This photo was taken during the 4:00 p.m. Sea Lion High: The New Class animal show. Once the show began, over 40 percent of the crowd took their masks off. Despite this, I will admit that guests were good at staying six feet apart. There were also markers on the seats to show distance.
The show’s performers added in light-hearted jokes about being closed for months and needing masks. They even called out a guest and told him to put his mask back on. But, after sitting down, the guest took his mask back off; only one member of his family was wearing a mask during the show. When the show ended, guests were dismissed in groups to diminish crowding.
In the Sesame Street land, some attractions were open. But others, like the water play area, were closed to help make guests stay safe.
This photo, taken in the load area of Super Grover’s Box Car Derby, showcases how the ground markers work. For every attraction we went on, SeaWorld ambassadors also told us a specific row to head to.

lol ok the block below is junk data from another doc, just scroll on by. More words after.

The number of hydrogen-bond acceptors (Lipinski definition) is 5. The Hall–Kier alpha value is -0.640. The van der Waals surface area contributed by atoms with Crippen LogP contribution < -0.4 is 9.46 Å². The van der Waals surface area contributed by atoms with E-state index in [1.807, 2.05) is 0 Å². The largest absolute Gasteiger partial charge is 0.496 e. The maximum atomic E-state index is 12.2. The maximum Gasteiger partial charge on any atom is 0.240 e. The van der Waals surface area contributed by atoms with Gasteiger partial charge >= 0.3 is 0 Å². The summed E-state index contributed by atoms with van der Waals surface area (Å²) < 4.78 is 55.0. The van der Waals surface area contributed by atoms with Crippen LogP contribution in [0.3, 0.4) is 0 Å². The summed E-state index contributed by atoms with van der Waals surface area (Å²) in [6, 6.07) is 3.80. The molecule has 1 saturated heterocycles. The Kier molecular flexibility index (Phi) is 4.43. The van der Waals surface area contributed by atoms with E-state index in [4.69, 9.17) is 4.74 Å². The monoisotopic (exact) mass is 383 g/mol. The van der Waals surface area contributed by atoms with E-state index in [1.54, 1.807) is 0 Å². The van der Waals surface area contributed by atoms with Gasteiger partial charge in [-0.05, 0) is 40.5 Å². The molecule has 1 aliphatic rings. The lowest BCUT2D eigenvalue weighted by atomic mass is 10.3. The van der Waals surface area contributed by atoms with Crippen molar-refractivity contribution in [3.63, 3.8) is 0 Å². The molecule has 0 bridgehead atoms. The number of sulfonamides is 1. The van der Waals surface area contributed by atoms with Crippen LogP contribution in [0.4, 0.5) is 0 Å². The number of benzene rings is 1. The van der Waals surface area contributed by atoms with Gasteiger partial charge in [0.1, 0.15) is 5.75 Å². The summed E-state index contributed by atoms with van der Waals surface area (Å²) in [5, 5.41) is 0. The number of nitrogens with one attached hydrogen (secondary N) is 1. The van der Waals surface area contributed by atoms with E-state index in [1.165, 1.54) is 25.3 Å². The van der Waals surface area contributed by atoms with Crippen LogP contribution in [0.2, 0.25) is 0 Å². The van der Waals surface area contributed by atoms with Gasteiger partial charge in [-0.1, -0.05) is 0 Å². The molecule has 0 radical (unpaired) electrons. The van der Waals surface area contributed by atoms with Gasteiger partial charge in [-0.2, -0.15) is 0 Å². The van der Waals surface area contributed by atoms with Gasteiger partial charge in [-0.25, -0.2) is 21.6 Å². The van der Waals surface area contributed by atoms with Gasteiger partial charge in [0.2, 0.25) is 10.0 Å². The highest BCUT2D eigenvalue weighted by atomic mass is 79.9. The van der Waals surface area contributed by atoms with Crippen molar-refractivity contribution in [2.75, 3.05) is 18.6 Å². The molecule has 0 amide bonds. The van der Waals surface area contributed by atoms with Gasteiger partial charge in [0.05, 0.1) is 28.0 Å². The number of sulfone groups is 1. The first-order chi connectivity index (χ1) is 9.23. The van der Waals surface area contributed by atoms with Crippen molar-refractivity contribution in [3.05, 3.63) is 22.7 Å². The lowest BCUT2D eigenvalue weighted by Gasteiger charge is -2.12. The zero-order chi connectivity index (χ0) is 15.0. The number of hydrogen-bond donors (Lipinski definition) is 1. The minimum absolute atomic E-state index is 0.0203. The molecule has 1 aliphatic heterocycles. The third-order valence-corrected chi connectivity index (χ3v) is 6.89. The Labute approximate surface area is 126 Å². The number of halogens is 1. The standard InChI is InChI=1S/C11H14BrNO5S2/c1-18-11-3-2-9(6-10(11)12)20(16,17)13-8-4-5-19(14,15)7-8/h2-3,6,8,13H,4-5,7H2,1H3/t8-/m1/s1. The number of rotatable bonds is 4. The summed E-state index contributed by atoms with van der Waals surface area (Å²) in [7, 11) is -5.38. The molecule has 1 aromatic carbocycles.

Throughout the park, there was plenty of free hand sanitizer. There was also a station at the entrance and exit of each attraction. SeaWorld Orlando asks that guests use their hand sanitizer before riding, unlike Universal who had team members specifically give it to guests before boarding. While hand sanitizer was plentiful at rides and dining locations, we saw very few guests actually using it.
While many high-contact areas were closed, one area stood out to us: the ice touch area inside of the Wild Arctic exhibit. Not only were most of the guests touching this ice without using the hand sanitizer, but guests were actually encouraged by SeaWorld ambassadors to feel the cold temperature of the ice. As seen in the photo, many guests were not wearing masks.
We also checked out the other icy-cold themed area of the park, the Antarctica: Empire of the Penguin attraction. The ride was not running today, but guests could still come in to see the penguin exhibit. The line was estimated at 20 minutes, but we got inside in 10 minutes.